However, Hershfield says he has spoken to some Asper Campus Board members, and “they seem to like the idea." He also adds that "I haven't spoken to anyone who doesn't like the idea", and his understanding is that the "Federation executive supports the idea."

On Thursday of this week Hershfield will be meeting with the Federation and there will be representatives from the Asper Campus present.

 

The Winnipeg Jewish Review had learned from numerous sources that up until a month or two ago Herzlia was considering launching a major capital campaign that would have seen a major renovation/upgrade to the building. At one point there were plans up for display in the synagogue lobby area drawn up by architect Lloyd Secter for a complete remodelling of the synagogue.

The Herzlia dinner held at the Fort Gary Hotel in May was intended to "burn the mortgage" on the building according to a press release issued by the Shul-with the idea that with the mortgage being paid off, the synagogue could move full swing into a capital campaign. The Winnipeg Jewish Review does not know at this time the amount of money that the fundraiser brought in. Hershfield says, that he himself saw the event as designed primarily to "open up the face of Herzlia Adas Yeshurun Synagogue to the community," in addition to being a fundraiser.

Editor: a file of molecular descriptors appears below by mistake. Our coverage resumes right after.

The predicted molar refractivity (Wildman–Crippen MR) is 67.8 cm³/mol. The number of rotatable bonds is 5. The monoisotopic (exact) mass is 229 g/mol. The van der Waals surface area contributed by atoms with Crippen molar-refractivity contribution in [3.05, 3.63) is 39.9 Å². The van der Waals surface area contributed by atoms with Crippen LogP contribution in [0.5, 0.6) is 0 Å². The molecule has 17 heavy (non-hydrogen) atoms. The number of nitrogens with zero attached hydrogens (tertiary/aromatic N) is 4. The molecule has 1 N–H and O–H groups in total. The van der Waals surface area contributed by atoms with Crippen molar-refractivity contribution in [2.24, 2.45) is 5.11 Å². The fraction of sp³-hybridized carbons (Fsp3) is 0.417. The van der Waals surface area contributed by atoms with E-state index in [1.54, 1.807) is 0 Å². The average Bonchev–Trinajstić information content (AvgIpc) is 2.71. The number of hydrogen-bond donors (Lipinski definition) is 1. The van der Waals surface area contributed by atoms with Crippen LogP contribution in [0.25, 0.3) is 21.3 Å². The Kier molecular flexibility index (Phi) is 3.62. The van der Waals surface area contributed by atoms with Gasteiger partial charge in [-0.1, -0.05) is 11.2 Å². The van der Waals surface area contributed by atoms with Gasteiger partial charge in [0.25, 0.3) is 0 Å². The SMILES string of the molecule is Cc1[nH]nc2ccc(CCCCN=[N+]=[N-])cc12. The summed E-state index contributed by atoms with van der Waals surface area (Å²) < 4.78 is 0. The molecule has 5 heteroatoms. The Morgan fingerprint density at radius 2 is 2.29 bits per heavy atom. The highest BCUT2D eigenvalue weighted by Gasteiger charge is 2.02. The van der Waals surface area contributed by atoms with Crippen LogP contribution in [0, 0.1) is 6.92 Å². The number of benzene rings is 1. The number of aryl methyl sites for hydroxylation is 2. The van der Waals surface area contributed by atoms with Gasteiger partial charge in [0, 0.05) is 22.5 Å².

At the Herzlia fundraising dinner this reporter was seated at the same table with CEO of the Jewish Federation of Winnipeg Bob Freedman and Gaye Waxman Executive Director of the Rady JCC. The Winnipeg Jewish Review asked at that time whether a new location for the extra spots of the Rady JCC had been procured and was advised by Freedman that "we are working on it."

When asked whether Herzlia synagogue was a possible location for the day care, neither Freedman nor Waxman responded directly (although their facial expressions suggested to this Editor that this was in fact the case).

In response to an inquiry yesterday from the Winnipeg Jewish Review, Gayle Waxman, Executive Director of the Rady JCC stated, "The Rady JCC is very pleased to see the progress being made on securing a site where a new daycare for approximately 60 children could be developed. We continue to be committed to working closely with our community partners to meet the critical need for daycare in our community that reflects Jewish values. Please note that the number of spaces may range from 60 to 64 depending on the configuration of the space."

A $300,000 provincial grant toward the capital cost of adding day care spaces is available to the community, but in order to qualify for the grant, a significant amount of work on the project will have to be undertaken within the next year.

The government funding is contingent on the work being started within two years, as Bob Freedman has explained to the Winnipeg Jewish Review earlier in the year. The work will have to begin either in late 2012 or early 2013 in order to qualify for the government funding.

Earlier there had been talks between the Federation and Herzlia which had broken off, and at that time plans were being considered for the community to purchase a former post office building, that turned out to be sold to another buyer.

 
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Rhonda Spivak, Editor

Publisher: Spivak's Jewish Review Ltd.